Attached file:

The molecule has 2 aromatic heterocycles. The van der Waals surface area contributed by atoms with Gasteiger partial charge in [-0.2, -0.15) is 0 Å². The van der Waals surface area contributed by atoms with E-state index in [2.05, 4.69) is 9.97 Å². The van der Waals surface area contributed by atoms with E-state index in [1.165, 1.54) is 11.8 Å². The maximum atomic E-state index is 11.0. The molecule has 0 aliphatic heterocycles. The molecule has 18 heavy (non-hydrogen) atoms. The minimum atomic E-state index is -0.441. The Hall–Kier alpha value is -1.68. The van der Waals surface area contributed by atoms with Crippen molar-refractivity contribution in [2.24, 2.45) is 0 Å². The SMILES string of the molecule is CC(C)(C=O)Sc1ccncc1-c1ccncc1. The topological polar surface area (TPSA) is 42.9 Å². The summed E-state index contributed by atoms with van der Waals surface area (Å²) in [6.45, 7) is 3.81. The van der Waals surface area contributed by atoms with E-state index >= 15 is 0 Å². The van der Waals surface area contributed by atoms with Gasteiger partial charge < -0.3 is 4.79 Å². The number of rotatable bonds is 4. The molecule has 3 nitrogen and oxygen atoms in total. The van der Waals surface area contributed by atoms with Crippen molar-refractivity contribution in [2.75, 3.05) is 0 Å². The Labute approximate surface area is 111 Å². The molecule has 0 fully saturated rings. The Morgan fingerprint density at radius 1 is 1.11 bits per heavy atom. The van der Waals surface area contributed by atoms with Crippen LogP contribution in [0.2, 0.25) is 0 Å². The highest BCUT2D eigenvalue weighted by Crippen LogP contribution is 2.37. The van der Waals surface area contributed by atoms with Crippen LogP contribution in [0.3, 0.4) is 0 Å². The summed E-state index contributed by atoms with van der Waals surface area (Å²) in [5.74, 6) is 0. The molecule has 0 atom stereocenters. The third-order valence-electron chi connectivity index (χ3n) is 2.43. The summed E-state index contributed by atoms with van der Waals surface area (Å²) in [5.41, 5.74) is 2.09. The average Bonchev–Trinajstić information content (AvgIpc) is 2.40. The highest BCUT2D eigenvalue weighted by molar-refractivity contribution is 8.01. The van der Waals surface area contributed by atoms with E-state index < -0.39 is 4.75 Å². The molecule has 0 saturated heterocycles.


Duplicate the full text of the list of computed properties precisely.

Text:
The molecule has 2 aromatic heterocycles. The van der Waals surface area contributed by atoms with Gasteiger partial charge in [-0.2, -0.15) is 0 Å². The van der Waals surface area contributed by atoms with E-state index in [2.05, 4.69) is 9.97 Å². The van der Waals surface area contributed by atoms with E-state index in [1.165, 1.54) is 11.8 Å². The maximum atomic E-state index is 11.0. The molecule has 0 aliphatic heterocycles. The molecule has 18 heavy (non-hydrogen) atoms. The minimum atomic E-state index is -0.441. The Hall–Kier alpha value is -1.68. The van der Waals surface area contributed by atoms with Crippen molar-refractivity contribution in [2.24, 2.45) is 0 Å². The SMILES string of the molecule is CC(C)(C=O)Sc1ccncc1-c1ccncc1. The topological polar surface area (TPSA) is 42.9 Å². The summed E-state index contributed by atoms with van der Waals surface area (Å²) in [6.45, 7) is 3.81. The van der Waals surface area contributed by atoms with E-state index >= 15 is 0 Å². The van der Waals surface area contributed by atoms with Gasteiger partial charge < -0.3 is 4.79 Å². The number of rotatable bonds is 4. The molecule has 3 nitrogen and oxygen atoms in total. The van der Waals surface area contributed by atoms with Crippen molar-refractivity contribution in [2.75, 3.05) is 0 Å². The Labute approximate surface area is 111 Å². The molecule has 0 fully saturated rings. The Morgan fingerprint density at radius 1 is 1.11 bits per heavy atom. The van der Waals surface area contributed by atoms with Crippen LogP contribution in [0.2, 0.25) is 0 Å². The highest BCUT2D eigenvalue weighted by Crippen LogP contribution is 2.37. The van der Waals surface area contributed by atoms with Crippen LogP contribution in [0.3, 0.4) is 0 Å². The summed E-state index contributed by atoms with van der Waals surface area (Å²) in [5.74, 6) is 0. The molecule has 0 atom stereocenters. The third-order valence-electron chi connectivity index (χ3n) is 2.43. The summed E-state index contributed by atoms with van der Waals surface area (Å²) in [5.41, 5.74) is 2.09. The average Bonchev–Trinajstić information content (AvgIpc) is 2.40. The highest BCUT2D eigenvalue weighted by molar-refractivity contribution is 8.01. The van der Waals surface area contributed by atoms with E-state index < -0.39 is 4.75 Å². The molecule has 0 saturated heterocycles.